July 11 proclaimed ‘Samoan Flag Day’ in Hawai’i

Photo Credit: 
The Picture Lady/Miulan Nihipali
Hawai'i Lt. Gov. Shan Tsutsui is applauded as he holds up the Samoan Flag Day Proclamation, July 1, 2013 during a small ceremony at the State Capitol.

(Honolulu, HAWAI'I)--Thursday, July 11, 2013 has been declared Samoan Flag Day in Hawai’i, by a proclamation signed by Hawai’i Gov. Neil Abercrombie and Lt. Gov. Shan Tsutsui.

“Samoan Flag Day reaffirms the ties of friendship, culture and mutual esteem felt between the people of Hawai’i and Samoa,” says the proclamation dated June 20, 2013. “Samoan Flag Day encourages the Samoan community to demonstrate its distinguished record of civic achievement and pride in the home islands and adopted communities around the world, as well as celebrate Samoan song, dance, sports and education on Samoan culture and traditions.”

Samoan Flag Day 2013 will be celebrated July 11-13 at Ke’ehi Lagoon Park.

Among family members and supporters July 1, 2013, Lt. Gov. Tsutsui presented the proclamation to High Chief Alo Lupeomatasila F.A. Williams during a small ceremony at the State Capitol. Alo is president of the Atoa-o-Ali’i, a longstanding council of Samoan chiefs and orators in Hawai’i.

The Council has hosted what is simply referred to as ‘Flag Day’ by Samoans in Hawai’i – for 48 years.

Flag Day last July was held at the Hawai’i State Capitol. At the 2012 ceremony, Atoa-o-Ali’i bestowed the honorary title of “Atoa-o-AliifaimalaugaoSamoaiHawaii” upon then Honolulu Mayor Peter B. Carlisle.

“Samoan Flag Day commemorates the 113th anniversary of the raising of the American flag over the Territory of American Samoa on April 17, 1900, and the 48th anniversary of the Atoa-o-Ali’i celebrating the event in Hawai’i with the community,” reads the proclamation.

The Samoan archipelago was split in two as a result of an agreement made between Germany, the U.S. and Great Britain in the Tripartite Convention of 1899.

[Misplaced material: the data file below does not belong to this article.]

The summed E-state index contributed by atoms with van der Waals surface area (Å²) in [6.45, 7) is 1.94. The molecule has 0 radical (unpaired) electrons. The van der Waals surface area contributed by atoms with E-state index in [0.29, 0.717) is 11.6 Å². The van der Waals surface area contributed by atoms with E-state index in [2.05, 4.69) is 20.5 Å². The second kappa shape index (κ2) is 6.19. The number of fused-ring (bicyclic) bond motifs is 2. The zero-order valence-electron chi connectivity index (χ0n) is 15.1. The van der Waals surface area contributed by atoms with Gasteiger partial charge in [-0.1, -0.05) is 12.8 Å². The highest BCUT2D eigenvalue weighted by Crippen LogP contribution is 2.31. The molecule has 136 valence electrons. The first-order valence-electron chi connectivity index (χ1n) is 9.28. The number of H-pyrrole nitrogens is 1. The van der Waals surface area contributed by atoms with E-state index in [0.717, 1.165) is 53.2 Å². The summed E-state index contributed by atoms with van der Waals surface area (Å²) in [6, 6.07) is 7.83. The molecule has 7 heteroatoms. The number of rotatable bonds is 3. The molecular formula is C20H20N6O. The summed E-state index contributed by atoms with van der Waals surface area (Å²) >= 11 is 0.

The western group (which is now the Independent State of Samoa) became a German colony and the eastern group (which is now American Samoa) became a colony of the U.S.

April 17, 1900, marks the signing of the Deed of Cession of Tutuila, between matai (chiefs) on Tutuila island and the United States government, that ceded Tutuila to the U.S.

Manu’atele, the Manu’a islands, ceded later, in 1904.

Tutuila, Manu’atele (Ta’u, Ofu, Olosega and Muli’ava islands), Aunu’u and Swains Islands comprise American Samoa.

The islands of Upolu, Savai’i, Manono and Apolima make up independent Samoa.

Gov. Abercrombie and Lt. Gov. Tsutsui ask the people of the Aloha State “to join us in recognizing and celebrating the men and women of Samoan ancestry the world over and particularly the Samoan community in Hawai’i for its unique contributions to the diverse and multicultural fabric of our State.”

Hawai’i Sen. J. Kalani English who represents District No. 7 (made up of of Hana, East and Upcountry Maui, Moloka’i, Lana’i and Kaho’olawe) also attended the July 1 gathering where Alo was presented the proclamation last week.

Rugby organizers Ma’afu Wendt and Kelly Wade McGill were also in attendance. Wendt is on the Board of Directors for Hawai’i Youth Rugby and president of Rugby Hawai’i Union. McGill, former University of Hawai’i football player, is a Rugby League player. He is a member of the USA Tomahawks, the country’s National Rugby League Team.

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